He added that his committee is in constant contact with the Turks to help implement those projects and push through the humanitarian aid, which began arriving July 3. The committee will be in charge of distributing this aid.
Palestinian journalist Abdullah al-Hamarna told Al-Monitor, “As a Palestinian, I appreciate any effort from the Arab or Muslim region to support the Palestinian cause and lift the blockade on Gaza. It is true that Turkey did not succeed in lifting the blockade, and this has caused us a great deal of pain because we did not expect it to normalize relations with Israel and leave us under siege. But we cannot forget its noble stance in demanding to lift the siege, either.”
Youssef al-Jamal, an activist working on the boycott of Israel, told Al-Monitor, “Normalizing relations with Israel at a time when it faces increased international isolation due to its crimes against Palestinians is an unforgivable crime.”
In the same context, the dean of the Trade and Economy Faculty at Al-Azhar University in Gaza, Samir Abu Mudallala, told Al-Monitor, “The Turkish projects included in the Israeli-Turkish agreement can alleviate the siege that has been plaguing the Gaza Strip for [almost] 10 years now. But these projects cannot in any way replace the issue of lifting the siege.”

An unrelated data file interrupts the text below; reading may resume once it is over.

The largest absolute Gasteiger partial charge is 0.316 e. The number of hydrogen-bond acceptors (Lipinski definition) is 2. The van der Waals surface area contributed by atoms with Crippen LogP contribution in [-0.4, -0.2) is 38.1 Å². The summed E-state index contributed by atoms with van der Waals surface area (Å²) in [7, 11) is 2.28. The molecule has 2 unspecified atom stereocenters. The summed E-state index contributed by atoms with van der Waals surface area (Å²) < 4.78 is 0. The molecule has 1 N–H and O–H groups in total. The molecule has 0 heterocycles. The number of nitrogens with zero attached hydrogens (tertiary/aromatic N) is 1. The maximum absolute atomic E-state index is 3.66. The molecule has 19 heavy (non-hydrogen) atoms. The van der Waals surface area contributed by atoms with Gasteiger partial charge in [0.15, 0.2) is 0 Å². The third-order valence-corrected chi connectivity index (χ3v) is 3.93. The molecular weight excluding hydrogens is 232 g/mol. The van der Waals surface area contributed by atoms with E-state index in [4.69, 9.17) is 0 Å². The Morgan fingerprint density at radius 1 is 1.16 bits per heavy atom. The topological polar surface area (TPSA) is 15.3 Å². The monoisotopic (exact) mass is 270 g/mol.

He said that Israel included in this deal the items it deems fit regarding the Gaza siege, as it views the Palestinian cause as a humanitarian issue, not a political one. This is why Israel approved the humanitarian and economic projects suggested by Turkey, but refused to lift the siege, which it does consider a political issue.
Abu Mudallala noted that Gaza’s economic system has collapsed under the siege and as a result of three wars Israel has waged in recent years. According to him, the unemployment rate has reached 44%, while the number of university graduates who are unable to find a job is estimated at roughly 13,000 out of 130,000.
He added that the only way to overcome the economic problems in Gaza is to completely lift the siege, not to offer some humanitarian aid. Several countries have been donating this kind of aid to Gaza ever since the siege was imposed. He said that if the siege is lifted, Gaza would need $1 billion a year to revive its economy and reconstruct its infrastructure.
Talal Okal, a political analyst and reporter for Al-Ayyam, told Al-Monitor, “Turkey wants to return to its policy that is based on the zero-problems foreign policy with the world and that's why it concluded the agreement with Israel. Many problems such as terrorist bombings and the tense relations with the Syrian regime, Russia, Israel and Egypt are burdening the country now, and it is trying to get rid of them. The issue of the blockade on Gaza will not stand in Turkey’s way.”
He said that Hamas was betting more than any other Palestinian organization on Turkey’s success in lifting the siege, due to the nature of the Hamas-Turkey relationship. But the Turks favored their own interests instead of others’ expectations, and Palestinians must do the same.
Okal considered the fact that Turkey agreed to send the aid through Ashdod and the Karam Abu Salem crossing an implicit acknowledgment from Turkey of the imposed blockade. He said that the only way for Turkey to help Gaza is through Israel.
Palestinians hope that the rekindled relations between Turkey and Israel will ease Israeli blockade on the Gaza Strip now and ultimately end it completely.